September 26, 2016.Mexican priest, Alfredo Lopez Guillen, was found dead this weekend on a rural road about 350 km east of Mexico City, after being allegedly abducted and assaulted in his parish on Monday September 19. This is the third case of violence against priests in Mexico in just one week. On Monday, September 19, Fr. Nabor Jiménez and Fr. José Alfredo Juarez were also kidnapped in the church of Our Lady of Fatima. Hours later they found them lifeless in a ditch in Poza Rica, Veracruz. The Catholic Church wants clarification on the murders, because it is not yet known who could be the alleged perpetrators.
Pope Francis

Holy See adopts UN Convention against Corruption

September 23, 2016. Pope Francis has asked the Vatican to be exemplary in the fight against corruption and meet the set international standards in this regard. Therefore, the Secretary of State has announced that the Holy See will conform to the Merida Convention against Corruption. This requires countries to implement anti-corruption measures concerning its laws, institutions and practices. From now on, the Roman Curia and the Vatican City State will review its administrative procedures to align them to the standards set by the Convention. Through this compliance, the Vatican says it hopes to contribute to increased transparency and proper management of public affairs in the international community.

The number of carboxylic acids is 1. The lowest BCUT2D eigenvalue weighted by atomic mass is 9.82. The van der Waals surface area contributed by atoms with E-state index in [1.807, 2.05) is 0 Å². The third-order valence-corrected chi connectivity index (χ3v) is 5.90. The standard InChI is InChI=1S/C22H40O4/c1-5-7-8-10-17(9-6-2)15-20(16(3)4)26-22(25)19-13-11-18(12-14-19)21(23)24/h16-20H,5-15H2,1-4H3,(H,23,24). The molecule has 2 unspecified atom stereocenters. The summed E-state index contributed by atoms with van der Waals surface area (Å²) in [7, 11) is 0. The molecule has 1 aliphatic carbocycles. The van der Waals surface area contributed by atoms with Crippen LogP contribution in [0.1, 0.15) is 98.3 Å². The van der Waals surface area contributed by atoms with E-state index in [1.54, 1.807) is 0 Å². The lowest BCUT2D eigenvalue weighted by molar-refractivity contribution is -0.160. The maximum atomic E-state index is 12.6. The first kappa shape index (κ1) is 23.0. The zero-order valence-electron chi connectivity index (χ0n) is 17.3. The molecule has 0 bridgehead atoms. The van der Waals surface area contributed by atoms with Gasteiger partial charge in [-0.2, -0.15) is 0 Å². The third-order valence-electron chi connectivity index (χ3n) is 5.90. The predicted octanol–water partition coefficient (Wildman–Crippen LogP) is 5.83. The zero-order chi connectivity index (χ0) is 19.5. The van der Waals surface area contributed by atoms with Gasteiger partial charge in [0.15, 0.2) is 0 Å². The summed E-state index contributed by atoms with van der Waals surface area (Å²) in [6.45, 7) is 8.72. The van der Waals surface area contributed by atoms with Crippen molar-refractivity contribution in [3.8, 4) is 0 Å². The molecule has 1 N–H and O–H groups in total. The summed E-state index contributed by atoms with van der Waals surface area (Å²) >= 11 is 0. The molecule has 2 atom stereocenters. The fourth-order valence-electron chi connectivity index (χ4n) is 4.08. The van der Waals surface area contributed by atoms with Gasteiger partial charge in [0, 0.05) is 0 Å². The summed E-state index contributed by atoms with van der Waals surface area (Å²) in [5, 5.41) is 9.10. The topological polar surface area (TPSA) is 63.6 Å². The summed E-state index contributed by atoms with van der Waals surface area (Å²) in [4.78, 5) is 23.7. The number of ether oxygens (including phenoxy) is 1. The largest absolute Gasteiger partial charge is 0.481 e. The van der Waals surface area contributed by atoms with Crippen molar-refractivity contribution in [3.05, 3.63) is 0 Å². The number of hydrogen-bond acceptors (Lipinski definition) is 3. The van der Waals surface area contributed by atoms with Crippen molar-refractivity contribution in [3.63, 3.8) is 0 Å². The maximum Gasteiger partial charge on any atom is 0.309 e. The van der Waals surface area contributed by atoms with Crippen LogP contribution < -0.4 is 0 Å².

Complete text of the Pope's Homily at the Shrine of Our Lady of Charity of El Cobre



The Gospel we have just heard tells us about something the Lord does every time he visits us: he calls us out of our house.  These are images which we are asked to contemplate over and over again.  God’s presence in our lives never leaves us tranquil: it always pushes to do something.  When God comes, he always calls us out of our house.  We are visited so that we can visit others; we are encountered so as to encounter others; we receive love in order to give love.
In the Gospel we see Mary, the first disciple.  A young woman of perhaps between fifteen and seventeen years of age who, in a small village of Palestine, was visited by the Lord, who told her that she was to be the mother of the Savior.  Mary was far from "thinking it was all about her”, or thinking that everyone had to come and wait upon her; she left her house and went out to serve.  First she goes to help her cousin Elizabeth.  The joy which blossoms when we know that God is with us, with our people, gets our heart beating, gets our legs moving and "draws us out of ourselves”.  It leads us to take the joy we have received and to share it in service, in those "pregnant” situations which our neighbors or families may be experiencing.  The Gospel tells us that Mary went in haste, slowly but surely, with a steady pace, neither too fast nor so slow as never to get there.  Neither anxious nor distracted, Mary goes with haste to accompany her cousin who conceived in her old age.  Henceforth this was always to be her way.  She has always been the woman who visits men and women, children, the elderly and the young.  She has visited and accompanied many of our peoples in the drama of their birth; she has watched over the struggles of those who fought to defend the rights of their children.  And now, she continues to bring us the Word of Life, her Son, our Lord.
These lands have also been visited by her maternal presence.  The Cuban homeland was born and grew, warmed by devotion to Our Lady of Charity.  As the bishops of this country have written: "In a special and unique way she has molded the Cuban soul, inspiring the highest ideals of love of God, the family and the nation in the heart of the Cuban people”.